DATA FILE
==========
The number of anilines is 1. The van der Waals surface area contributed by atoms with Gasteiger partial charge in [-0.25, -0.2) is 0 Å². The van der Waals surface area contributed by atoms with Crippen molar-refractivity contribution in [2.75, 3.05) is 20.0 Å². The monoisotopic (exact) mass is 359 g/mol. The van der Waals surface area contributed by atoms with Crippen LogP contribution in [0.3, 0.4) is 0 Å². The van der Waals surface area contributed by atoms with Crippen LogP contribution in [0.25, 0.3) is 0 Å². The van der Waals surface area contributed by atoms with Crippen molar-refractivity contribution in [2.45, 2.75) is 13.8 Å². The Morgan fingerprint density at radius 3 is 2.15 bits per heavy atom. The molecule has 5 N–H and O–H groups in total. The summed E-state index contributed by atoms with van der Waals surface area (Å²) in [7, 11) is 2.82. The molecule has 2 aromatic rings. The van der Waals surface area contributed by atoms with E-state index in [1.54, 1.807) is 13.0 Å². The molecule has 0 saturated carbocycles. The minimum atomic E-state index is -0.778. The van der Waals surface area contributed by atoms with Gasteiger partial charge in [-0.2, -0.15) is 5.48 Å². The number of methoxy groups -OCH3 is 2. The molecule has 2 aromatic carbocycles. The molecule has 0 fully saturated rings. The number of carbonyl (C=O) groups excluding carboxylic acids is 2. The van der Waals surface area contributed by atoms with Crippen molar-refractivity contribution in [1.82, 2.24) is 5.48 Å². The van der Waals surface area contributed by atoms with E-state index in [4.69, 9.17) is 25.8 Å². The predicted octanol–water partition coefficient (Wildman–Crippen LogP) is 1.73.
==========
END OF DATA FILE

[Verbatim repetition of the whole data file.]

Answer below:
The number of anilines is 1. The van der Waals surface area contributed by atoms with Gasteiger partial charge in [-0.25, -0.2) is 0 Å². The van der Waals surface area contributed by atoms with Crippen molar-refractivity contribution in [2.75, 3.05) is 20.0 Å². The monoisotopic (exact) mass is 359 g/mol. The van der Waals surface area contributed by atoms with Crippen LogP contribution in [0.3, 0.4) is 0 Å². The van der Waals surface area contributed by atoms with Crippen LogP contribution in [0.25, 0.3) is 0 Å². The van der Waals surface area contributed by atoms with Crippen molar-refractivity contribution in [2.45, 2.75) is 13.8 Å². The Morgan fingerprint density at radius 3 is 2.15 bits per heavy atom. The molecule has 5 N–H and O–H groups in total. The summed E-state index contributed by atoms with van der Waals surface area (Å²) in [7, 11) is 2.82. The molecule has 2 aromatic rings. The van der Waals surface area contributed by atoms with E-state index in [1.54, 1.807) is 13.0 Å². The molecule has 0 saturated carbocycles. The minimum atomic E-state index is -0.778. The van der Waals surface area contributed by atoms with Gasteiger partial charge in [-0.2, -0.15) is 5.48 Å². The number of methoxy groups -OCH3 is 2. The molecule has 2 aromatic carbocycles. The molecule has 0 fully saturated rings. The number of carbonyl (C=O) groups excluding carboxylic acids is 2. The van der Waals surface area contributed by atoms with Crippen molar-refractivity contribution in [1.82, 2.24) is 5.48 Å². The van der Waals surface area contributed by atoms with E-state index in [4.69, 9.17) is 25.8 Å². The predicted octanol–water partition coefficient (Wildman–Crippen LogP) is 1.73.